The Independent Communications Authority of South Africa (Icasa) tore into Telkom on Wednesday after the network operator filed papers in the Pretoria High Court to once again block the auctioning of sought-after radio frequency spectrum.
Spectrum is the raw network capacity cellular network operators use that allows mobile devices to communicate with their towers.
South Africa’s mobile carriers maintain that if they get access to more spectrum, they can drastically cut data prices in South Africa while improving network coverage and quality.
Telkom’s concerns with Icasa’s proposed spectrum auction are manifold and include — auctioning spectrum that E-tv refuses to give up by the deadline, not considering Vodacom and MTN’s market dominance, and not licensing a national wireless open-access network at the same time.
“Telkom seeks to, yet again, derail the much anticipated and urgently needed licensing process for the International Mobile Telecommunications spectrum earmarked for auctioning in March this year,” Icasa stated.
The auction was scheduled to happen on 8 March 2022.
“Telkom’s urgent application is supported by a 123-page affidavit, with a total of almost 700 pages of annexures, undoubtedly drafted over several days shortly after the publication of the Invitation To Apply (ITA) for the IMT licensing process on 10 December 2021,” said Icasa.
The industry regulator said it is not surprised by Telkom’s “relentless resort to litigation”, as this conduct stretches back seven years or more.
“Telkom appears hellbent on stalling the Authority’s every effort to licence the high demand spectrum that the sector, country, and our economy so badly needs,” Icasa said.
It said the public interest demands that the licensing of the high-demand spectrum could not be delayed any longer.
“Narrow and selfish commercial interests should give way to the overriding public good of cheaper data, universal access to efficient and reliable connectivity, and high-speed broadband transmission.”
Willington Ngwepe, Icasa CEO
Icasa explained that it received a letter from Telkom on the afternoon of 31 December 2021. Vodacom also sent a confidential letter to the regulator on 1 January 2022.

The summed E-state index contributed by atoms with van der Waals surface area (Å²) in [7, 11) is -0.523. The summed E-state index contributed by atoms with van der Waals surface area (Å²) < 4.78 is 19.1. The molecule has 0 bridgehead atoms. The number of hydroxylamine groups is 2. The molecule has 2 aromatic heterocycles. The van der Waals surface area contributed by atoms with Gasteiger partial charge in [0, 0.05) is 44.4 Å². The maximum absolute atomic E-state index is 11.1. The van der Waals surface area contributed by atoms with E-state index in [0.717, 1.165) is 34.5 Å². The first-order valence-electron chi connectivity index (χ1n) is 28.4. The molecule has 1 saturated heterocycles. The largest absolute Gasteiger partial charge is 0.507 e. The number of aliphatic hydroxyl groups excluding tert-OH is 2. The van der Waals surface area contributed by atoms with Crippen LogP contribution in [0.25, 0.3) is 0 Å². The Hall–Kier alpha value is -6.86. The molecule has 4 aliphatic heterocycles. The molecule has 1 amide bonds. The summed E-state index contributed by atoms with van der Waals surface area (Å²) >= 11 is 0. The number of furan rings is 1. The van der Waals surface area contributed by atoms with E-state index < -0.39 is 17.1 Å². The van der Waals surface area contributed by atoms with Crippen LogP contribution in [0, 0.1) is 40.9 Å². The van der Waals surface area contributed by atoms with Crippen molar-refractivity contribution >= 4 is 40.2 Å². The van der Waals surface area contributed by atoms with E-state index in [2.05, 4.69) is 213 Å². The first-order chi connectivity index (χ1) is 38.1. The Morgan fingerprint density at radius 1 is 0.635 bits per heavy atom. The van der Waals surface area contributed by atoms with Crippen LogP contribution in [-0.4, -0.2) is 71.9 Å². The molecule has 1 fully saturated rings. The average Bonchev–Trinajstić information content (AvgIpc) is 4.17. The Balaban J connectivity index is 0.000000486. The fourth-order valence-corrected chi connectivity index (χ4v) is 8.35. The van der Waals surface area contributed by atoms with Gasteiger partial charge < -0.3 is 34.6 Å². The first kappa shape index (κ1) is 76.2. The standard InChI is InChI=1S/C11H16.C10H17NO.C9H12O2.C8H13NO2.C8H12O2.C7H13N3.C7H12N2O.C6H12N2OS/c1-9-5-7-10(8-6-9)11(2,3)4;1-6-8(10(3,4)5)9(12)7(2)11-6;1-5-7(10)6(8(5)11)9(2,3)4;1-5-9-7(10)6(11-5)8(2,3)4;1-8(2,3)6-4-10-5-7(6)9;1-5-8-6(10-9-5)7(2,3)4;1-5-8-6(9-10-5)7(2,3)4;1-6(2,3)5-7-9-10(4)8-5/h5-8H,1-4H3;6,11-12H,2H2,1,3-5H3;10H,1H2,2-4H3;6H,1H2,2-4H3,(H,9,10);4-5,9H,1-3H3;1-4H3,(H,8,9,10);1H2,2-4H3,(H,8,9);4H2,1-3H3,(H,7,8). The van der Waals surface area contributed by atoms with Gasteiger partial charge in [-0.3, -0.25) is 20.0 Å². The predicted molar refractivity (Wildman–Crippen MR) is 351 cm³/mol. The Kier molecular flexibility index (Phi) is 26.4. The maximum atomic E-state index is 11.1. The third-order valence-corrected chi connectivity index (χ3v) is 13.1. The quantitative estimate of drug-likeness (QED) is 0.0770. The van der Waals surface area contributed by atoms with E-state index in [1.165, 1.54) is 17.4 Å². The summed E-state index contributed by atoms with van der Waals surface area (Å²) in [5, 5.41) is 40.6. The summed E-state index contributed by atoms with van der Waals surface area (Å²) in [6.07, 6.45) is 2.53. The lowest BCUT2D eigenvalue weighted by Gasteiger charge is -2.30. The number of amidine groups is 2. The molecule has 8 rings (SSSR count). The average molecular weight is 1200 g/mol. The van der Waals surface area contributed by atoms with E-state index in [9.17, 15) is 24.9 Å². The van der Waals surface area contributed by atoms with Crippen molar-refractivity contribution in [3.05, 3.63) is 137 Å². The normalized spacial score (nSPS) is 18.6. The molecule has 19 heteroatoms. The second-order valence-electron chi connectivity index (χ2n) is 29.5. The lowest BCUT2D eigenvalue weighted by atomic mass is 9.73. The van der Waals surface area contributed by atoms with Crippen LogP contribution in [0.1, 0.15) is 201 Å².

“Both letters raised varying concerns regarding the ITA process and requested the Authority to consider them,” stated Icasa.
“Telkom requested the Authority to respond by no later than Tuesday, 4 January 2022, failing which it would approach the court on an urgent basis for relief.”
Icasa said it responded on Monday, 3 January to both companies. It told them that it planned to respond comprehensively by Friday, 7 January 2022, and undertook to consider the various concerns raised.
Despite this undertaking, Telkom elected to file papers.
“Telkom launched what can only be seen as a pre-emptive strike by filing an urgent application with the High Court to stall the ITA process and the auction intended for March 2022,” said Icasa.
Icasa said that in light of the voluminous court papers Telkom served on it late yesterday, 4 January, it can no longer respond to the respective parties’ correspondence by Friday.
“It is almost both necessary and reasonable for the Authority to study the court papers, consult with its lawyers, and take an informed and carefully considered decision before responding to Telkom and Vodacom’s correspondence,” Icasa stated.
“The Authority will, given the prevailing circumstances, respond to the correspondence in due course.”
In the meantime, Icasa emphasised the ITA published on 10 December 2021 with its timetable remain intact.
“The Authority’s lawyers will deal with the litigation instituted by Telkom and advise on the way forward. The Authority will henceforth refrain from debating in the interim the merits or demerits of the case in the media.”